On March 19, 2013, JPMorgan Chase filed its Affidavit of Loss Mitigation.[8]In its affidavit, JPMorgan Chase made clear that Ms. Hopkins is currently ineligible for any applicable loss mitigation program due to multiple prior failures on her part.[9]

On August 8, 2013, JPMorgan Chase filed a motion for summary judgment. Ms. Hopkins responded in writing, and the Court heard oral argument on the motion on September 12, 2013. At the hearing, the Court granted summary judgment. This is the Court's written opinion thereon.

IV. Parties' Contentions

JPMorgan Chase alleges that there is no genuine issue of material fact in this case, "because there is ample evidence to show that a debt secured by a Mortgage existed between [it] and Michelle Hopkins and, by not performing, Michelle Hopkins is in breach of the terms of the Mortgage and the 2008 Loan Modification Agreement."[10] Ms. Hopkins alleges, in effect, that her default should be excused because, according to her, "[JPMorgan] Chase's instructions to stop payment; [JPMorgan] Chase's prolonged modification process; the federal government's investigation into modification procedures[;] and [JPMorgan] Chase's halt on all loan modification applications" caused her to fall into arrears.[11]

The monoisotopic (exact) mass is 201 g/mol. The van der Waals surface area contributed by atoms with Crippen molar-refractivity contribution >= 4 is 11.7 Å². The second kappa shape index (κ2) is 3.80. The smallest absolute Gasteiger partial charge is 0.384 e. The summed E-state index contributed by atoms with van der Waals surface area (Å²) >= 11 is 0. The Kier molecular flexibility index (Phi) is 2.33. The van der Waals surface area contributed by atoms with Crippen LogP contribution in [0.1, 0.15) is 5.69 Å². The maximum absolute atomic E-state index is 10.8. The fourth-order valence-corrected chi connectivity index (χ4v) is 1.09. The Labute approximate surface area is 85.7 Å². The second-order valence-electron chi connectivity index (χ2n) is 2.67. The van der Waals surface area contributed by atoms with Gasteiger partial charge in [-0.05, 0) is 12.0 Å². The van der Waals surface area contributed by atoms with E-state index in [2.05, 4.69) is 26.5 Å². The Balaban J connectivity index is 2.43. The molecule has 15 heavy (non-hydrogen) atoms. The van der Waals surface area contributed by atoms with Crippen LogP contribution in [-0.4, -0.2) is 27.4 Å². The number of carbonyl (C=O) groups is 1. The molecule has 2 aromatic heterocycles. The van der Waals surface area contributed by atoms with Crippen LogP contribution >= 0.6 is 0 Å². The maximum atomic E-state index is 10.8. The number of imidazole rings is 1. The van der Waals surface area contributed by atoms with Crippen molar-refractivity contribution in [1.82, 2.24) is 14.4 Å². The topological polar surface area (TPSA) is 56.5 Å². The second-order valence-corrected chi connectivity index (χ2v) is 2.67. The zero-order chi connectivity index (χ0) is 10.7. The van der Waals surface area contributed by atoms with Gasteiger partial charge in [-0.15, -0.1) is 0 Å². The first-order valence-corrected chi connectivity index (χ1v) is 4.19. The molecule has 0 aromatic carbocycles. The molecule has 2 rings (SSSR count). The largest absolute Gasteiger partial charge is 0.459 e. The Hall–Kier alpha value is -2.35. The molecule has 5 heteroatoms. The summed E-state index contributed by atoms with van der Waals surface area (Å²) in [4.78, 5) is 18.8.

V. Discussion

A scire facias sur mortgage action is an in rem proceeding used to foreclose a mortgage.[12] It is "in essence . . . a rule to show cause that requires the mortgagor to appear and establish why the mortgagee should not be allowed to foreclose."[13]Delaware law on scire facias actions is clear: only claims that arise under the mortgage agreement subject to foreclosure can be asserted in a scire facias sur mortgage action.[14] And Delaware courts recognize only the defenses of payment, satisfaction, or a plea in avoidance against a scire facias action.[15] A plea in avoidance must "relate to the mortgage sued upon, i.e., the plea must relate to the validity or illegality of the mortgage documents."[16] Traditionally recognized avoidance defenses include: "acts of God, assignment, conditional liability, duress, exception, forfeiture, fraud, illegality, justification, non-performance of condition precedents, ratification, unjust enrichment and waiver."[17] None of these have been plead by Ms. Hopkins.